Ai: Hammering. I was so happy in that moment. I was just so happy. Then we got that work done. And I think it’s a proper language: not too much, not too sentimental, not too dramatized. It just left us, like it just came out of a factory.

Wachtel: But like much of your work, Straight is both beautiful and highly critical, powerful. I know your activism is inextricable from your art, but how important is beauty for you?

Ai: I think beauty is everything. Beauty is the way we understand our world. Beauty is how we find a comfortable mental condition in dealing with this very cold so-called reality. We can find warmth and temperature and we can find expression in beauty. But beauty is very often misused as something very superficial, just to please your eye, with no deeper meaning or more profound meaning.

Wachtel: When you were held for eighty-one days, I read that your interrogators kept asking what your occupation was, and when you said artist they wouldn’t accept it, that anyone can be an artist. At most you’re an art-worker. Why do you think the idea of artist was so difficult for them to accept, or even threatening?

Ai: I think, first, “artist” doesn’t belong to any other category. It’s very hard to regulate what an artist is thinking because the artist is today’s philosopher. In most cases, artists don’t really play that role, but I think the artist is a philosopher, constantly asking questions and being subversive and not easily accepting old definitions. All those traits are extremely dangerous to authoritarians.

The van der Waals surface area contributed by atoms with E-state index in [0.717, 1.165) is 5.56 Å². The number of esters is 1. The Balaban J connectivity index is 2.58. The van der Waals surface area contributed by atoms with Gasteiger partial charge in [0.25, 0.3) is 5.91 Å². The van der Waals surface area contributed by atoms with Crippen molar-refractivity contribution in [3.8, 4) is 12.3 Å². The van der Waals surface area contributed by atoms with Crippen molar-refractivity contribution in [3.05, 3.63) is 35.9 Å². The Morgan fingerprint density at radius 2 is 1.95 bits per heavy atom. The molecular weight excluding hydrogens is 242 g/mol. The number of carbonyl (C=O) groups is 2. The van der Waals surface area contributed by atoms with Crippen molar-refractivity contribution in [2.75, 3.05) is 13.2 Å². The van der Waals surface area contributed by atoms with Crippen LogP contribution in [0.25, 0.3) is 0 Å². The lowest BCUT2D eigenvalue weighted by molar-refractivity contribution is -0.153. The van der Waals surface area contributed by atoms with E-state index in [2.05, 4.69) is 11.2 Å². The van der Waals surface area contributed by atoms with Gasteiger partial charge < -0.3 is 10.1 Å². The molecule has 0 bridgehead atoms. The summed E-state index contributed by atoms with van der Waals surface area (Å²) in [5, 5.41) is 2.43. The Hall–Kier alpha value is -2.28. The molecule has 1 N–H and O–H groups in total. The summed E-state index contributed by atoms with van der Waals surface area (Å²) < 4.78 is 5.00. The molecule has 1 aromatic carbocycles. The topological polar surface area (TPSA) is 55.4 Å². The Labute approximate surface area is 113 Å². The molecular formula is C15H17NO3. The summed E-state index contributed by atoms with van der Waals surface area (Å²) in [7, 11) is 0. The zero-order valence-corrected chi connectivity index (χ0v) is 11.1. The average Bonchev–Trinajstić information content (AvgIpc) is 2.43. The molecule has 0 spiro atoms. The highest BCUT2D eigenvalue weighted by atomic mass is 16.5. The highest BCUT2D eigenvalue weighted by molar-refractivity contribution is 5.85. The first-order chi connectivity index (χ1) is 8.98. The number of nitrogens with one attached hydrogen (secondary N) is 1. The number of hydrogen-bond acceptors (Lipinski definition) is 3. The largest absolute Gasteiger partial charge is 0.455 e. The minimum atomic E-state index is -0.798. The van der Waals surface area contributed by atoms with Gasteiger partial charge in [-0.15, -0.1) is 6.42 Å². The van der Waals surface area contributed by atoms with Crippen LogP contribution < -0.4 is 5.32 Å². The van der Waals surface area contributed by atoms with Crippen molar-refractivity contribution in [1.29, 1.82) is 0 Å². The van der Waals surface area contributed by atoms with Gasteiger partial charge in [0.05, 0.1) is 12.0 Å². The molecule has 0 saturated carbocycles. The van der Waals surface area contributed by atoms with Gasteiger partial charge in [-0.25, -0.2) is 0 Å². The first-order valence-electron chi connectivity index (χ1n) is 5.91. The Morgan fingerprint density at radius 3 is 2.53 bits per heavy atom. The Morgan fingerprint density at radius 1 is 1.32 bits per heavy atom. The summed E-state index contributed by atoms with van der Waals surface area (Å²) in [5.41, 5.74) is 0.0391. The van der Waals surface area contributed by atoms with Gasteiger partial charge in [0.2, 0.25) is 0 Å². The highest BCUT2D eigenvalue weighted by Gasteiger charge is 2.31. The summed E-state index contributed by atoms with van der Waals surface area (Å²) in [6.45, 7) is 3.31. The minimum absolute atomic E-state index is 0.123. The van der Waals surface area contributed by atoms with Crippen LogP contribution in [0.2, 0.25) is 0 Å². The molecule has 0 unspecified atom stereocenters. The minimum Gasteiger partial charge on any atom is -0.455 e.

Wachtel: You did a powerful work about your eighty-one days in captivity called S.A.C.R.E.D., made up of six metal boxes, that on the outside looks, I don’t know, like a Donald Judd sculpture, but each has a step and the viewer climbs up to look into a box through a small window in the ceiling, and inside are these claustrophobic dioramas of scenes from your life in captivity, but half-size to scale. And you’re eating or sleeping, being interrogated even, going to the toilet, and these two uniformed guards are very present in the cell, very close to you. What did you want viewers to take away from this piece?

Ai: Merely to experience the same situation because people are always shy, but they still want to see what really happened. I said, “Okay, if I have to explain to my mom, my sister, or my son, why don’t I just recreate the situation?” It’s so easy just to reflect it. The work is not even made perfect, it doesn’t exactly reflect the kind of harshness, but I purposely reduced it to half-size so the situation is softened and people can see it more as a play.

Wachtel: As a play, but I know that you were still held, that you weren’t allowed to leave China, that the show was smuggled out to the Venice Biennale and your mother went to see it, and that she wept when she saw it.

Ai: Yeah, my mom could never imagine what she saw. I guess it’s not proper even letting my mom see it, but my mom’s a strong lady, and she had been through it with my father for so long, and he would have never imagined either that his son would be put in a more harsh situation.

Wachtel: That’s what I was thinking, that it evoked the time when you and her were in the labour camp with your father, that seeing those images of you being held in captivity . . .

Ai: I guess it’s very hard for any mom to see the situation. I’m so old, but still my mom will think of me as her son.

Wachtel: You were given your passport a year and a half ago. I know you’ve been spending quite a lot of time in Berlin, but you’re still based in China. What keeps you there? Can you imagine living elsewhere?

Ai: Oh, it’s my nation. It’s really my language, my family’s there, my father. It’s really my nation, you know. I mean, that’s the place that I am used to, and I know so many people . . .

Wachtel: What future for your son do you see there?

Ai: I don’t think he needs to be there. I should not speak for him, but I purposely push him out because I don’t want him to repeat my life. And that’s also why I fight—because I don’t want anybody to repeat my life.

Eleanor Wachtel is the host and co-founder of CBC Radio’s Writers & Company, now in its twenty-seventh season. She has also published five books of interviews, most recently The Best of Writers & Company (Biblioasis).